Falling In Love Doesn’t Mean The Story Ends

Falling In Love Doesn’t Mean The Story Ends

Later on, it hurt to hear how past partners, old friends, and former bosses talked about me. I wanted to jump in with my story to find a mutual sense of closure. But perfect closure doesn’t exist. I can’t control their interpretations and I’m not perfect. Life is messy. Everybody has their version of events, and the truth is more complicated than right or wrong.

If any past relationships cast me as the villain without taking responsibility, it reflects their journey, not mine-and that’s something I’ve learned to accept. They’re doing their best and I recognize the best may not be enough to maintain a healthy relationship between us. I choose to see both sides with multidimensional grace to understand, let go, and move on.

My partner and I are deeply in love and we have the best intentions for our future. But our best intentions aren’t enough. It’s a choice we have to make again every single day. Even marriage or kids won’t guarantee forever. We’re a great match, but it’s not realistic we’re going to be the same people for the rest of our lives. Growth is inevitable in a world where change is the only constant.

Understanding that commitment is a daily choice was the fairytale story I had to update. There’s a necessity to attend and celebrate the funerals of our old selves to evolve into who we’re meant to be. I strive to be my honest self with my partner and create the permissions where he can do the same, so we can move towards our highest purpose.

I’ve learned the success of a relationship isn’t measured by its duration but by its authenticity

Society privileges knowingness–we value control, clarity, direction, and concreteness. But we live in an infinite universe where there’s so much that we do not know. I can feel myself wanting to hook my future onto some kind of certainty because I want to feel secure, but life is inherently unknowable. As I commit completely to my boyfriend, I am also learning to find peace and resilience in whatever happens. I can’t predict tomorrow, but I know what I want–him by my side, and right now, that’s good enough for me.

Final Thoughts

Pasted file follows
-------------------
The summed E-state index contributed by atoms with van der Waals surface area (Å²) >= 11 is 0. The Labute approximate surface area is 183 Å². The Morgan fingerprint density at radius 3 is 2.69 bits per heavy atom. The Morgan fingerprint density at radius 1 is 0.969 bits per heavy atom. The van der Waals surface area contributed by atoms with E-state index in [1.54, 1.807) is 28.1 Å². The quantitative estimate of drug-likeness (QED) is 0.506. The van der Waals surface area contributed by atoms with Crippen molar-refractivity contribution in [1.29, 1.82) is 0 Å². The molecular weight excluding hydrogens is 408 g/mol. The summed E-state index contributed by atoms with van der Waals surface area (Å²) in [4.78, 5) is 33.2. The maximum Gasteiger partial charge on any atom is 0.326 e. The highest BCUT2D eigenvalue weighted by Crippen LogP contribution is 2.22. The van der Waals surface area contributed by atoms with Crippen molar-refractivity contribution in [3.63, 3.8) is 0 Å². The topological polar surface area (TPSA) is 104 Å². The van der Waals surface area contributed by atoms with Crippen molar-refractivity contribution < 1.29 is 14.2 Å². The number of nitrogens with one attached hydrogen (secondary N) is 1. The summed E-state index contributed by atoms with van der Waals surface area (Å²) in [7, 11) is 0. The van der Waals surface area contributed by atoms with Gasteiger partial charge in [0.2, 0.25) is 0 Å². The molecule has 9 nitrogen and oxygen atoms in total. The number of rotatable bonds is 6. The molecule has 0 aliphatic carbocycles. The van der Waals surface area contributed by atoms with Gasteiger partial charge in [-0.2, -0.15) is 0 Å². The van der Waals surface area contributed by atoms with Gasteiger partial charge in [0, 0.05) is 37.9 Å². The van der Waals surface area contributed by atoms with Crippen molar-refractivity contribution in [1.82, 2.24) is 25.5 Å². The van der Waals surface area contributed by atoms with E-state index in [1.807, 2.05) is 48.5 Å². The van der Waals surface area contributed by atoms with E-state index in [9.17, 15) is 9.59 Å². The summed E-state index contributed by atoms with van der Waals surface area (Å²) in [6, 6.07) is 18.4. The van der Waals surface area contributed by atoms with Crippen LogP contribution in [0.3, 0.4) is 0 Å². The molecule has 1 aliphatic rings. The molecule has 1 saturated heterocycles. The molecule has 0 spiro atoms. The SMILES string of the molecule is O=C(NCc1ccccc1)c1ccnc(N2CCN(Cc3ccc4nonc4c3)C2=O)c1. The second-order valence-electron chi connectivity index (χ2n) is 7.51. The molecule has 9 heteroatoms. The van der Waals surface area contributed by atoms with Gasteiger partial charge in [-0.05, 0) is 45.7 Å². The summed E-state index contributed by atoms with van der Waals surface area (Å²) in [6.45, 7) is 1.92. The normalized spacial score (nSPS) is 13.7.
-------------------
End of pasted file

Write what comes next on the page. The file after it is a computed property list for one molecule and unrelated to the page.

I think often about how Eastern philosophy is primarily taught with poems because poetry offers flexibility in language. That’s how I feel about love. I can try to pin down specific truths about what love means to me and what love has shown me, but the feeling itself is often too slippery to circumscribe and encircle with words.

Dating in my 20s was a whirlwind of growth, lessons, and life-changing turns. I know a little more now, but I’m still stumbling around in my 30s and integrating these lessons. Perhaps that’s the point. To risk it all, feel it all Vilnius in Lithuania brides for sale, and wake up the next day to do better receiving and giving love however I can.

According to one of the universal principles of the law of attraction, everyone serves as a mirror reflecting your innermost thoughts, ideas, and beliefs. Expanding on that point further, research on the similarity-attraction principle shows that we tend to like what we know. Meaning, that our brains are often subconsciously wired to be drawn to what’s familiar.

Many of those raw stories were linked to my early childhood experiences. I was never taught to identify, understand, and healthily process my emotions so I detached and ignored them whenever I could. By doing that, I had no idea I was also blunting feelings of happiness, joy, and gratitude. My body grew numb to all of my emotions , missing out on the important messages my feelings were trying to tell me because of the chaos I was throwing into my mind-body-heart connection.

Embracing the role of the villain in someone else’s story can be empowering if it means staying true to yourself.

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